Language: The language of the document. The Cultural Heritage collection contains documents in several original languages (English, Afrikaans, French, Portuguese, and so on).

Publisher: For documents that have been published, the publisher.

Relation: A reference to a related resource.

Repository: The partner institution that provided the material for digitization.

Resource Type: The physical format of this material, such as book, article, painting, drawing, photograph, poster, and so on. Note that this might be implied rather than displayed directly.

Source: A combination of collection and repository information.

Title: This is the text shown as the title for all views of the material in Cultural HeritageSFF/CH .

Topic: One or more topics/subtopics from the intellectual architecture for the content area. You can view the topic hierarchy in ‘Browse’. For a complete list of topics/subtopics see the subsection below.


Resource Types

3D Models: Refers to three-dimensional scaled visual representations of physical objects or structures in digital form.  The level of represented detail varies and is differentiated on a relative scale as high-, medium- or low- resolution.  Surfaces of 3D models are represented by polygons, generally in triangle form.

Aerial Photographs: Photographs of the earth’s surface taken from an aircraft or other airborne platform, typically for the purpose of generating maps using photogrammetric methods.

Articles: Literary compositions prepared for publication as an independent portion of a journal, magazine, newspaper, encyclopedia, or other work.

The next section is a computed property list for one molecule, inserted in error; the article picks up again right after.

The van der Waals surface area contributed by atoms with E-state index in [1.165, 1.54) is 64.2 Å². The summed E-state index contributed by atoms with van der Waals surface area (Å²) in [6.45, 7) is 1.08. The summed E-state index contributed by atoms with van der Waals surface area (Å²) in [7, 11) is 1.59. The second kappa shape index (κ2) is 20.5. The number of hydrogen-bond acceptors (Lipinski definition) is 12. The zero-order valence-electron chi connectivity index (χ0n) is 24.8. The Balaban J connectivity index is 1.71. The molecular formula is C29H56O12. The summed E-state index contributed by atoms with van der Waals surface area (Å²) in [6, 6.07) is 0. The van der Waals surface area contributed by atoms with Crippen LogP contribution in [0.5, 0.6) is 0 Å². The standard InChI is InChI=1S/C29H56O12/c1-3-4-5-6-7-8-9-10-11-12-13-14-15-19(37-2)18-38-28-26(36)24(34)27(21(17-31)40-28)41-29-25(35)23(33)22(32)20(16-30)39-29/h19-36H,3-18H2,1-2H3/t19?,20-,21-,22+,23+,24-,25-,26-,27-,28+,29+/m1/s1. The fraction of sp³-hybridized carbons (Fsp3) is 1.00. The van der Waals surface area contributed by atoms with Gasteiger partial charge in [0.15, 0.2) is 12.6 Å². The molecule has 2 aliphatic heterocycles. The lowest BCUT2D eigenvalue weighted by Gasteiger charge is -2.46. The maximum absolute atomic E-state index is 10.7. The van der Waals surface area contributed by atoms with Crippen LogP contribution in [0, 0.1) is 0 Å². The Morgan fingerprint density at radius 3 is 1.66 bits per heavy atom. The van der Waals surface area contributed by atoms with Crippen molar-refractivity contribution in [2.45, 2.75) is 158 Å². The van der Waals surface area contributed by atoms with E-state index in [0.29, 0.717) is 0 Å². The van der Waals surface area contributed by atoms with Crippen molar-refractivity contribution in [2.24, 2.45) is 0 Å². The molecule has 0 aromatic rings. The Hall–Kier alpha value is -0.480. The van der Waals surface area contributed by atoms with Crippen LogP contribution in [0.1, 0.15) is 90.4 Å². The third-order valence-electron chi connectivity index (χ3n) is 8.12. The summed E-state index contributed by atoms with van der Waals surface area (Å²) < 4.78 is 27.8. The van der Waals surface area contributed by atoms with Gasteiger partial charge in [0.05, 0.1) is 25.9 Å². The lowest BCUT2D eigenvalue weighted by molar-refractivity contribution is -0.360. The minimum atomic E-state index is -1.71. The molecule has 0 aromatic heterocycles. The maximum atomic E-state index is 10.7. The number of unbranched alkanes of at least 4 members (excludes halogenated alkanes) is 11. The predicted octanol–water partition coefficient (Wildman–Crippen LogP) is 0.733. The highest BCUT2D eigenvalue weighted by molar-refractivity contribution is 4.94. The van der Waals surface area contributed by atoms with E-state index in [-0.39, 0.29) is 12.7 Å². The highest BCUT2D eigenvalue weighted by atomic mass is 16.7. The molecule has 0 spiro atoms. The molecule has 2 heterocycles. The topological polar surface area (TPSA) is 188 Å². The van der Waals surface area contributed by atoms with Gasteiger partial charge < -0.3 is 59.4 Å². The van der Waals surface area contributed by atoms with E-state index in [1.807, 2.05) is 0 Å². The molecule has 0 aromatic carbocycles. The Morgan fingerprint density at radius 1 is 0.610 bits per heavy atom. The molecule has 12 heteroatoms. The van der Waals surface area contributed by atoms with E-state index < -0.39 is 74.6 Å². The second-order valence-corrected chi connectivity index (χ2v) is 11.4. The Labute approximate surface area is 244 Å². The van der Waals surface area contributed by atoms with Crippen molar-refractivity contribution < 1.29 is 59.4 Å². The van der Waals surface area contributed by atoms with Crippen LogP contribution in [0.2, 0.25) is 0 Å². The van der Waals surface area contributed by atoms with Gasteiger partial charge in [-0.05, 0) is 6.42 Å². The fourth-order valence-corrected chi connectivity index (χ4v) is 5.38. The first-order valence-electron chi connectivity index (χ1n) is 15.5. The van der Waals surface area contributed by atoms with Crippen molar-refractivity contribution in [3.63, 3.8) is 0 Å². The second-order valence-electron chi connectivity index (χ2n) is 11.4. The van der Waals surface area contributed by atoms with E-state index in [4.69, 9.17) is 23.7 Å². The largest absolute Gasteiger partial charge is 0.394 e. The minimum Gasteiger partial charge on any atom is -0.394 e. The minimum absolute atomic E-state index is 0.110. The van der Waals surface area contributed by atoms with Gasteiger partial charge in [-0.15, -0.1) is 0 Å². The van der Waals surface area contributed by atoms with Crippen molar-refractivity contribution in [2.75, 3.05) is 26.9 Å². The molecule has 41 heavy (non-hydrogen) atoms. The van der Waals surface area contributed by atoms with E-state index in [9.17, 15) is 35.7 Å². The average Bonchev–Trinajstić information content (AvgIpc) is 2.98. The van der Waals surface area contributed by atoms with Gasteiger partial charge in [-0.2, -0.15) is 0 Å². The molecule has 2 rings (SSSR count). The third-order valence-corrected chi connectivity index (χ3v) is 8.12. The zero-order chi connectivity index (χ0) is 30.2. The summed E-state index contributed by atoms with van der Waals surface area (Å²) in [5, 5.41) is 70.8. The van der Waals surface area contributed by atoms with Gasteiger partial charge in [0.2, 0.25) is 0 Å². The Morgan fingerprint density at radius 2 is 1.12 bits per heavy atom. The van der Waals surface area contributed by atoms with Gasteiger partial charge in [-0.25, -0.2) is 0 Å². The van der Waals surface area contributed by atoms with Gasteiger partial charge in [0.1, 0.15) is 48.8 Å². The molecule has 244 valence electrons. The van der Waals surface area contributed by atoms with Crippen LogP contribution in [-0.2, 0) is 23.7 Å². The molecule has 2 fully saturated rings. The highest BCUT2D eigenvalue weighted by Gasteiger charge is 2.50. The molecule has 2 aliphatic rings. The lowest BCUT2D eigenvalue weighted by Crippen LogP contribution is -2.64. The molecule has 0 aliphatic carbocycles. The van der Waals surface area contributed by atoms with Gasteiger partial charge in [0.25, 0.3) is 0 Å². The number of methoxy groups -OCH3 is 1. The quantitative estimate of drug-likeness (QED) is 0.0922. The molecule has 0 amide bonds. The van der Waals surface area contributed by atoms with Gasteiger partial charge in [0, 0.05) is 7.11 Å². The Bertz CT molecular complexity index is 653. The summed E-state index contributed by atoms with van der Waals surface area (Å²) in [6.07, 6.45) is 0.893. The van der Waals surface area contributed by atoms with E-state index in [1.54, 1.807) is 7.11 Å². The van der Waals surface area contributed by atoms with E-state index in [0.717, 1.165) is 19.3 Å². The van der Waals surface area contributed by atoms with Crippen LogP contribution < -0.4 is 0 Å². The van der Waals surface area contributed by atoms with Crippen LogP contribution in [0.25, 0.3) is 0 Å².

Bibliographies: Lists of books or other textual materials arranged in some logical order giving brief information about the works, such as author, date, publisher, and place of publication; may be works by a particular author, or on a particular topic.

Books: Collections of wood or ivory tablets, sheets of paper, parchment, or similar material, that are blank, written on, or printed, and are strung or bound together; commonly many folded and bound sheets containing continuous printing or writing; when printed, a bound volume, or a volume of some size.

Dissertations: Written treatises or records of discourse on a subject, usually prepared and presented as the final requirement for a degree or diploma; typically based on independent research and giving evidence of the candidate's mastery of the subject and scholarly method.

Digital Images: Digitally encoded images stored and displayed as “picture elements”, better known as pixels. Digital images can be generated directly by means of a digital camera or by scanning hard copy images.